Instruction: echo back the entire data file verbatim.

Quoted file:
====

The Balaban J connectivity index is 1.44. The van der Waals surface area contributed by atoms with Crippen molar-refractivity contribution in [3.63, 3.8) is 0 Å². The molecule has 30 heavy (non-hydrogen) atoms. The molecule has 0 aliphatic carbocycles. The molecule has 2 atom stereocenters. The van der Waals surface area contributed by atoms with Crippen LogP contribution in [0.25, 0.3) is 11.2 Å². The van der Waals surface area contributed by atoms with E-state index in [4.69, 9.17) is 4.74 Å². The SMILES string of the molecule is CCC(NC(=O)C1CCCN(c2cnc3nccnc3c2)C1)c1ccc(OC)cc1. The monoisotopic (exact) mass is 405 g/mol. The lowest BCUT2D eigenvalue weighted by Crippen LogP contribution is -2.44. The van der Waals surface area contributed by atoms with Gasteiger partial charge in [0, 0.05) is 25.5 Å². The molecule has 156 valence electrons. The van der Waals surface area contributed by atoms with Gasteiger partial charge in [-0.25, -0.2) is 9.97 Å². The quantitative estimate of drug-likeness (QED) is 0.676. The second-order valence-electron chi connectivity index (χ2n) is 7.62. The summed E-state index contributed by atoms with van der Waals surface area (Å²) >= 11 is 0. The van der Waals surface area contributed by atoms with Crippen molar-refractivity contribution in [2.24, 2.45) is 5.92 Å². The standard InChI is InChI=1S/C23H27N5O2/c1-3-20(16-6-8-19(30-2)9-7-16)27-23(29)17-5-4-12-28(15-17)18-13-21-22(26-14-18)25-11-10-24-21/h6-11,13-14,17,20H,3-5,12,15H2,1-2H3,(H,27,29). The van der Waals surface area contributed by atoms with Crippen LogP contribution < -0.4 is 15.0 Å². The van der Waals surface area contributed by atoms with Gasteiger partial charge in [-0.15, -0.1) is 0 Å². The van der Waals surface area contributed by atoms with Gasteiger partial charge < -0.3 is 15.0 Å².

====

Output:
The Balaban J connectivity index is 1.44. The van der Waals surface area contributed by atoms with Crippen molar-refractivity contribution in [3.63, 3.8) is 0 Å². The molecule has 30 heavy (non-hydrogen) atoms. The molecule has 0 aliphatic carbocycles. The molecule has 2 atom stereocenters. The van der Waals surface area contributed by atoms with Crippen LogP contribution in [0.25, 0.3) is 11.2 Å². The van der Waals surface area contributed by atoms with E-state index in [4.69, 9.17) is 4.74 Å². The SMILES string of the molecule is CCC(NC(=O)C1CCCN(c2cnc3nccnc3c2)C1)c1ccc(OC)cc1. The monoisotopic (exact) mass is 405 g/mol. The lowest BCUT2D eigenvalue weighted by Crippen LogP contribution is -2.44. The van der Waals surface area contributed by atoms with Gasteiger partial charge in [0, 0.05) is 25.5 Å². The molecule has 156 valence electrons. The van der Waals surface area contributed by atoms with Gasteiger partial charge in [-0.25, -0.2) is 9.97 Å². The quantitative estimate of drug-likeness (QED) is 0.676. The second-order valence-electron chi connectivity index (χ2n) is 7.62. The summed E-state index contributed by atoms with van der Waals surface area (Å²) >= 11 is 0. The van der Waals surface area contributed by atoms with Crippen molar-refractivity contribution in [2.24, 2.45) is 5.92 Å². The standard InChI is InChI=1S/C23H27N5O2/c1-3-20(16-6-8-19(30-2)9-7-16)27-23(29)17-5-4-12-28(15-17)18-13-21-22(26-14-18)25-11-10-24-21/h6-11,13-14,17,20H,3-5,12,15H2,1-2H3,(H,27,29). The van der Waals surface area contributed by atoms with Crippen LogP contribution < -0.4 is 15.0 Å². The van der Waals surface area contributed by atoms with Gasteiger partial charge in [-0.15, -0.1) is 0 Å². The van der Waals surface area contributed by atoms with Gasteiger partial charge < -0.3 is 15.0 Å².